Kidney disease: detection
Disclaimer: I am not a doctor, the information on these pages is gathered from my own experience, books, websites, and other people's experience. I will not be held responsible for any injury resulting from this information. If you have a medical condition, you should seek qualified medical advice and supervision at all times.
How is it detected?
Usually to have a good look at the kidneys, external and internal ultrasound will be used if possible. This is the worst detection method as it relies on a good quality picture and an accurate reading.
An iodine dye is injected into the blood stream, and a belt is put around your pelvis. Many xray images are taken as the dye collects in the kidneys, and on release of the belt, images of the dye running down the ureters into the bladder, collection in the bladder, and after urinating to see if there is any left post micturation.
This gives an indication whether a kidney is not functioning, whether it is slow to release the dye, whether there is any reflux, and whether there is any other leakages or bladder problems.
An iodine dye is injected through the outer ureter into the bladder until it contains as much as possible.
This gives an indication of whether the valves between the ureters and bladder are working. It is a very uncomfortable procedure and often does not indicate anything useful. This procedure is most often prescribed to detect reflux in children.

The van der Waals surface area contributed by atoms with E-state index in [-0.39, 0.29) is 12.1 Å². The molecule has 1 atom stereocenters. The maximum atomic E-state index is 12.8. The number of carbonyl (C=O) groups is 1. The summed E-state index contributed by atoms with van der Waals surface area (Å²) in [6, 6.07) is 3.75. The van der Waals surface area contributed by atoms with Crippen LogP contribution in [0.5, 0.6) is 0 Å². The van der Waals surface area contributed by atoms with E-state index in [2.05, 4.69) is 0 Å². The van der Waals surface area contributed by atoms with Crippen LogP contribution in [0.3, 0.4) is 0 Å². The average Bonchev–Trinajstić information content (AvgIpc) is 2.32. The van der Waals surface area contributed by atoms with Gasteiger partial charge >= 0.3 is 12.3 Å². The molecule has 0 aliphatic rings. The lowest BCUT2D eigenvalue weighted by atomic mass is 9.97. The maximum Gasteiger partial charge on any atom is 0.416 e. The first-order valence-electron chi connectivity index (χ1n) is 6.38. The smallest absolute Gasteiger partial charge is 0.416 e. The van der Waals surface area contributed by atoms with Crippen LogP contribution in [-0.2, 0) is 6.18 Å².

Kidneys help filter toxins from the blood, and if they are working badly then blood tests may indicate this.
There are two urine tests commonly used to monitor kidney function - the 24 hours test involves the patient collecting all the urine passed in a 24 hour period. The other test is just a simple spot urine test in a jar.
To detect cystitis, a mid-stream urine test is required, where urination is started, then collection commences (without pausing) and does not include the end urine.
Xrays may show kidney stones, but are unlikely to show other defects or functional problems with the kidneys.
A good indication of what the kidneys look like without surgery is by using nuclear imaging. A mildly radioactive dye is injected into the blood stream. Three hours later when it has collected in the kidneys, images are taken. Single images are taken from each side, behind and in front, then the imaging machine does a full circle, taking 'slice' pictures which are fed into a program which creates a 3D image of the kidneys.